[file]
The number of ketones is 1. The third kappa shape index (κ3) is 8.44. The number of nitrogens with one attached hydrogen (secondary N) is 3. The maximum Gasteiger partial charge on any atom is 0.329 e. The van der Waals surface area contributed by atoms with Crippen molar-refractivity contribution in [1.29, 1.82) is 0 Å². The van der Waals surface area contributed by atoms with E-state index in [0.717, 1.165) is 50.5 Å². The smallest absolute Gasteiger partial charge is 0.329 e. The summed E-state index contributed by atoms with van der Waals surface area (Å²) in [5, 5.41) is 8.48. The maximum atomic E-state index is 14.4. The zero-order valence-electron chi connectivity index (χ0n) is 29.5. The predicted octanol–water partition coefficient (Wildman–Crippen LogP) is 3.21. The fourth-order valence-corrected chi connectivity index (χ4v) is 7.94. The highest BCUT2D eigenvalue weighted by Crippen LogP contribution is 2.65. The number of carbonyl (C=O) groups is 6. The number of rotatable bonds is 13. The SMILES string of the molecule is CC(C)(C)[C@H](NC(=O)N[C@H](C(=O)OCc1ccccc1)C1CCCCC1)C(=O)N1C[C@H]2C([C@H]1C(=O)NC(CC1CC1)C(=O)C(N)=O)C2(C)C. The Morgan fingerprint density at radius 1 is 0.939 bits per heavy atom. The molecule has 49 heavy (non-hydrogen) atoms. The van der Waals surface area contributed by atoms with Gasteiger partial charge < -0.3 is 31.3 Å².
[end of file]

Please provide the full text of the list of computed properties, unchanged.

The number of ketones is 1. The third kappa shape index (κ3) is 8.44. The number of nitrogens with one attached hydrogen (secondary N) is 3. The maximum Gasteiger partial charge on any atom is 0.329 e. The van der Waals surface area contributed by atoms with Crippen molar-refractivity contribution in [1.29, 1.82) is 0 Å². The van der Waals surface area contributed by atoms with E-state index in [0.717, 1.165) is 50.5 Å². The smallest absolute Gasteiger partial charge is 0.329 e. The summed E-state index contributed by atoms with van der Waals surface area (Å²) in [5, 5.41) is 8.48. The maximum atomic E-state index is 14.4. The zero-order valence-electron chi connectivity index (χ0n) is 29.5. The predicted octanol–water partition coefficient (Wildman–Crippen LogP) is 3.21. The fourth-order valence-corrected chi connectivity index (χ4v) is 7.94. The highest BCUT2D eigenvalue weighted by Crippen LogP contribution is 2.65. The number of carbonyl (C=O) groups is 6. The number of rotatable bonds is 13. The SMILES string of the molecule is CC(C)(C)[C@H](NC(=O)N[C@H](C(=O)OCc1ccccc1)C1CCCCC1)C(=O)N1C[C@H]2C([C@H]1C(=O)NC(CC1CC1)C(=O)C(N)=O)C2(C)C. The Morgan fingerprint density at radius 1 is 0.939 bits per heavy atom. The molecule has 49 heavy (non-hydrogen) atoms. The van der Waals surface area contributed by atoms with Gasteiger partial charge < -0.3 is 31.3 Å².